Outside of Coogan’s central tour-de-force, Hamlet 2 overcomes the trappings of its conventional structure by always offering engaging and quirky supporting characters. First introduced are Brie (Catherine Keener), Dana’s distant hippy-dippy wife, and Gary (David Arquette), the boarder the couple has taken in as a means of supplementing Dana’s low income from teaching. Not too long into the movie, it becomes obvious that Brie and Gary will have an affair, which isn’t very funny in and of itself given that it isn’t our sympathetic protagonist’s best interest, but it comes across as such because of the way that Keener and Arquette deliver the material. Fleming and South Park scribe Pam Brady’s script lends itself to such an approach.

     Also spicing matters up are Dana’s most memorable new students, Yolanda (Natalie Amenula) and Ivonne (Melonie Diaz). The former character awakened me to the fact that slapsticky gags that force a person to fall in every way humanly possible can still be handled in an amusing manner; between Amenula’s performance and the situations developed, Yolanda’s chronic (and sometimes hard-hitting) slips pack an unexpectedly riotous punch. Most of the intrigue concerning Ivonne generates from Diaz’ performance, which further proves that the young actress has a bright future ahead of her in Hollywood. Diaz is effortlessly charming in one of the film’s smallest but most memorable roles.

     Rounding out the notable list of supporting cast-members, SNL’s Amy Poehler puts on a scene-stealing performance as an ACLU attorney who comes to Dana’s aid when his play is shunned by conservative school-board members and parents. (Did I mention that musical accompaniment for the already-subversive material is provided by the local Tucson, Arizona Gay Men’s Chorus, which looks every bit like you’d picture it?) The character doesn’t lend to the movie forming an external political-position on censorship, wisely functioning as a tool for Fleming and Brady to poke fun at both the Right and the Left by highlighting the lunacy of what could very well pass for a real ACLU-battle. Poehler hilariously plays the attorney as a conniving attention-grabber, desperate to go after anyone who might be opposed to Dana’s “expression of free speech.” She’s frantically outrageous and consistently hysterical.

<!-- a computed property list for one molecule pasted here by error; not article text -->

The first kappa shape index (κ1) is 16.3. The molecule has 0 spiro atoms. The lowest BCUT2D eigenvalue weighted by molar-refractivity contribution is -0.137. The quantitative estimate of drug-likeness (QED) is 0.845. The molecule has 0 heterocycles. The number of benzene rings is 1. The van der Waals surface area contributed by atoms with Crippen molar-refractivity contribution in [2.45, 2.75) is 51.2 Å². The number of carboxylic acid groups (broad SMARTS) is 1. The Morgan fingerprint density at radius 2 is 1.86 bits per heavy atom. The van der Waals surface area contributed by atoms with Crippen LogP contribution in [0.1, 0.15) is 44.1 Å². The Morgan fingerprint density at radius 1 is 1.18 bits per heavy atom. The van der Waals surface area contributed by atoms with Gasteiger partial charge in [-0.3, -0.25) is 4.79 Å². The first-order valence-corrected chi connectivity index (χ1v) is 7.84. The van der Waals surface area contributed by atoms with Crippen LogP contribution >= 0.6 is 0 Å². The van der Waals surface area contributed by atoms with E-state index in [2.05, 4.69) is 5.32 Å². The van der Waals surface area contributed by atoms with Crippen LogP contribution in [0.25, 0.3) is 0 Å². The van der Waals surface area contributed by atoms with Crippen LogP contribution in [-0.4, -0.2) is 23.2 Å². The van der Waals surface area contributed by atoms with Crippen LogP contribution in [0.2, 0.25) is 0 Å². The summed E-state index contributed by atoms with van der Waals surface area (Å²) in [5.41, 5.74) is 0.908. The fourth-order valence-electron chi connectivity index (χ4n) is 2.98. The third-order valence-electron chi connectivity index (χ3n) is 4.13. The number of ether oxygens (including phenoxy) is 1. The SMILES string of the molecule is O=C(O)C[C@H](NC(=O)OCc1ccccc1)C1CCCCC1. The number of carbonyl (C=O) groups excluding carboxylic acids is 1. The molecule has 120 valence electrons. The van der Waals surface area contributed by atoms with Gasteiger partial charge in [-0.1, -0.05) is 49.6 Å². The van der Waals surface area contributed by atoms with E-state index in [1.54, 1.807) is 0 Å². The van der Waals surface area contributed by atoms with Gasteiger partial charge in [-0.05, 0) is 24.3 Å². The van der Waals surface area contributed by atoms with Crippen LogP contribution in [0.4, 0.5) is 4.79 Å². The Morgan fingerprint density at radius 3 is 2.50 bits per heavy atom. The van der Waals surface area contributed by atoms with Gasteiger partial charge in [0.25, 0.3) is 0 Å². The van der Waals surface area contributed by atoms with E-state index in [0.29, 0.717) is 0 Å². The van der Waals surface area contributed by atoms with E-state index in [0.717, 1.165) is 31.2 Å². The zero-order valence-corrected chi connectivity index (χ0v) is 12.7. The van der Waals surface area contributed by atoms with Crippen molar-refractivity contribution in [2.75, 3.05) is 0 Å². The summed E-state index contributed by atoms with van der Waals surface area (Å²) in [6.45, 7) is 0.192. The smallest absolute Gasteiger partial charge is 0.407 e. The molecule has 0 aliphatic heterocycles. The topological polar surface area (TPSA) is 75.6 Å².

Oh, and then there’s Elizabeth Shue playing herself as a washed-up actress who goes into nursing to get away from the spotlight! But I’ll let you experience that story-thread for yourself. Impressively zany as it is—especially in terms of Coogan’s interaction with Shue—I can’t say it leaves much room for critical analysis.

     Looking back at the first paragraph of this review, I realize I may have been foolish in predicting that it would be a difficult one to write. Yes, Hamlet 2 may be similar to The Rocker (which was nearly impossible to waste 600+ words on) in that it doesn’t take any big chances. However, I think I overlooked the film in claiming that I didn’t find it “particularly striking.” The reason that it is funny is that it is fresh; this just isn’t readily apparent because the movie discovers said freshness in unexpected places, not in story-based flourishes. In fact, the review has come to me rather easily because I like a lot of small things about the movie. Hamlet 2 may not amount to much in the end, but it’s humorous and thoughtful enough to pass for a welcome artistic diversion.

-Danny Baldwin, Bucket Reviews

Review Published on: 8.22.2008

Screened on: 8.13.2008 at the Landmark Hillcrest Cinemas in San Diego, CA.